Support » Plugin: Wordfence Security - Firewall & Malware Scan » When and How to Permanently Block IPs

  • I’m not sure what to do with the data I receive in the weekly Wordfence report. For instance:

    1. Recently Blocked Attacks

    Do I permanently block the IPs of those who attack my site?

    If so, do I do that within the Wordfence plugin on my blog or via the IP Blocker in my website CPanel?

    2. Top 10 Failed Logins

    Same questions as above. Do I permanently block those who attempt to login to my site? If so, via the WF plugin or the IP Blocker in my CPanel?

    3. Throttled IPs

    If an IP is continually getting throttled, is it best to permanently block them?

    4. On one of my sites I permanently blocked over 1000 IPs who attacked my site, tried to log-in or were always getting throttled. My web host said I should unblock all the IPs as the large volume of them was why my WordPress dashboard kept hanging when I opened WF. Is it safe to unblock all the blocked IPs?

    Any insight into how to use the basic data would be appreciated!



Viewing 3 replies - 1 through 3 (of 3 total)
  • Long-time WF user here…

    IP Blocking really is best used for temporary blocks in the event that the same IP keeps hitting the server in a short amount of time.

    It doesn’t work long-term because IPs are fluid, so an IP you block today, may not be the same source next week or next month as they typically change either dynamically, or vary because of different bots being implemented.

    So blocking IPs is really an endless game of whack-a-mole.

    What you really need are multiple strategies of dealing with the endless barrage of pokes that websites continually get.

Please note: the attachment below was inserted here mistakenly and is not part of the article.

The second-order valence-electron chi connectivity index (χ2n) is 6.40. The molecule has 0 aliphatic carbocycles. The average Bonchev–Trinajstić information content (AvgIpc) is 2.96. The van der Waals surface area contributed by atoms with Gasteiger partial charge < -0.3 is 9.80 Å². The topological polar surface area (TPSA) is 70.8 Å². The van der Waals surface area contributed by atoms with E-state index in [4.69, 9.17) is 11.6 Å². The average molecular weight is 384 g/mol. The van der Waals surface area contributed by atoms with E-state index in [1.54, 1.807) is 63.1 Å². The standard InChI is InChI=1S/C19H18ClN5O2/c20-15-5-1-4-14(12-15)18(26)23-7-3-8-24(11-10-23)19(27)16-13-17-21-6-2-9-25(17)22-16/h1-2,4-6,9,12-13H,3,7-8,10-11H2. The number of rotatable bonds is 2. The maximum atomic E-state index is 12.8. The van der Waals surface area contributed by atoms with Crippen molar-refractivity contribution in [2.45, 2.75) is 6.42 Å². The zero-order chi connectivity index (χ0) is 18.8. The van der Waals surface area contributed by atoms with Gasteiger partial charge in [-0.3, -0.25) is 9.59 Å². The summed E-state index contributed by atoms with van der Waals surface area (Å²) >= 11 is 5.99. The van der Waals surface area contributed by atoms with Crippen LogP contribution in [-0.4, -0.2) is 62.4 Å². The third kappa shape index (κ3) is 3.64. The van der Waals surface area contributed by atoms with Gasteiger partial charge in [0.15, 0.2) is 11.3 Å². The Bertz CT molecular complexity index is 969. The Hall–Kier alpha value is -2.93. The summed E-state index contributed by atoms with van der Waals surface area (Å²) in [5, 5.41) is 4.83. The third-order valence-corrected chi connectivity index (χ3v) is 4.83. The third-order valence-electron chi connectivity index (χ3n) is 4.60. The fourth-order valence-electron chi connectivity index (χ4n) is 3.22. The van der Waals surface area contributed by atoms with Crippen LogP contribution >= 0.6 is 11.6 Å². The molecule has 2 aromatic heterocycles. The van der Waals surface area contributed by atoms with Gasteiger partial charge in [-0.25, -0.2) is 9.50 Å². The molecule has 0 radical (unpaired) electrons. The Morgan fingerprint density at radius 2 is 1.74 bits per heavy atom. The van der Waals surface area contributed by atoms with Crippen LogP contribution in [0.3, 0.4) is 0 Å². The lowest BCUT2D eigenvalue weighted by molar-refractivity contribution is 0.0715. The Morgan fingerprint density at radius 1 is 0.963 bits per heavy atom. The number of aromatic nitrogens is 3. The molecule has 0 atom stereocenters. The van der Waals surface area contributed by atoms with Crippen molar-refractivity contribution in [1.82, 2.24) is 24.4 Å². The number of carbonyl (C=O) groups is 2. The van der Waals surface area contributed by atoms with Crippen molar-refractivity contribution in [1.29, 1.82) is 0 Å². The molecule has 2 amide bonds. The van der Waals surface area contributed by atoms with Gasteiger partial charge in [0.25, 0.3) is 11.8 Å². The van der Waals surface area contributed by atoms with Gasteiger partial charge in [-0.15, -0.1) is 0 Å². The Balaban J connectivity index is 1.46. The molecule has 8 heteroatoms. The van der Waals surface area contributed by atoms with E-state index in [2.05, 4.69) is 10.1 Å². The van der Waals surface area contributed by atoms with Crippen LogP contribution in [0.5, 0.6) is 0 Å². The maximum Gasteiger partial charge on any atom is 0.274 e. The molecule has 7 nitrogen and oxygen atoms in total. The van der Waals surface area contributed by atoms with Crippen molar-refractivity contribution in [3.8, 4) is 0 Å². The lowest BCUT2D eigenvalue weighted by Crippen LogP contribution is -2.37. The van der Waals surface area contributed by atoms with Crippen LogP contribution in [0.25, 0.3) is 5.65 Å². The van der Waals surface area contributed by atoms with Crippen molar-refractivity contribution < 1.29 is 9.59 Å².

1) Block recurring IPs that occur over a short period of time.

    2) Use site tools like Wordfence to provide multiple layers of protection to your website.
    Also – consider using country blocking if your site traffic is typically smaller than “worldwide.” Blocking traffic from hacking-intensive countries like Russia, Ukraine, France, China goes a very long way in reducing unwanted hack probes.

    3) Review traffic logs periodically to note anomalies and patterned hits. Block IPs of those types for longer periods (I use 30 days in Wordfence – that’s usually more than enough time for bots to move on to more accessible pastures).

    4) Periodically run external site scanners to check your site (Sucuri, etc…)

    • This reply was modified 1 year, 9 months ago by  bluebearmedia.

    Good tips from Bluebear.

    I’d add that once you tune your IP blocking, set things so _all_ your blocks are in place for 48 hours or more, that way any recurring criminal attacks from those IPs are blocked going forward.

    Also, when you take it to the next level, get familiar with using the “Block URLs” dialog under Wordfence Options. Place recurring attack URLs in there, it’s a great way to be proactive.

    And, third level, use a VPN so you can test your own Wordfence blocking settings by operating your computer under a temporary IP number. Very enlightening to see what the criminals see as they attack you.

    Like Bluebear says, Country Blocking can be key. Works incredibly well to reduce attack traffic. Hackers with money and brains do bypass country blocking, but the vast majority are going for low budget low-hanging fruit and just use criminal ISPs in the hacker countries such as Ukraine. Block that country and you’ll get to take a breath. Block China and you can take several breaths. And so on.


    • This reply was modified 1 year, 9 months ago by  mountainguy2.
    • This reply was modified 1 year, 9 months ago by  mountainguy2.

    @bluebearmedia & @mountainguy2 – Thanks for your tips! I really appreciate you taking the time to share them.


    • This reply was modified 1 year, 9 months ago by  SueB.
Viewing 3 replies - 1 through 3 (of 3 total)
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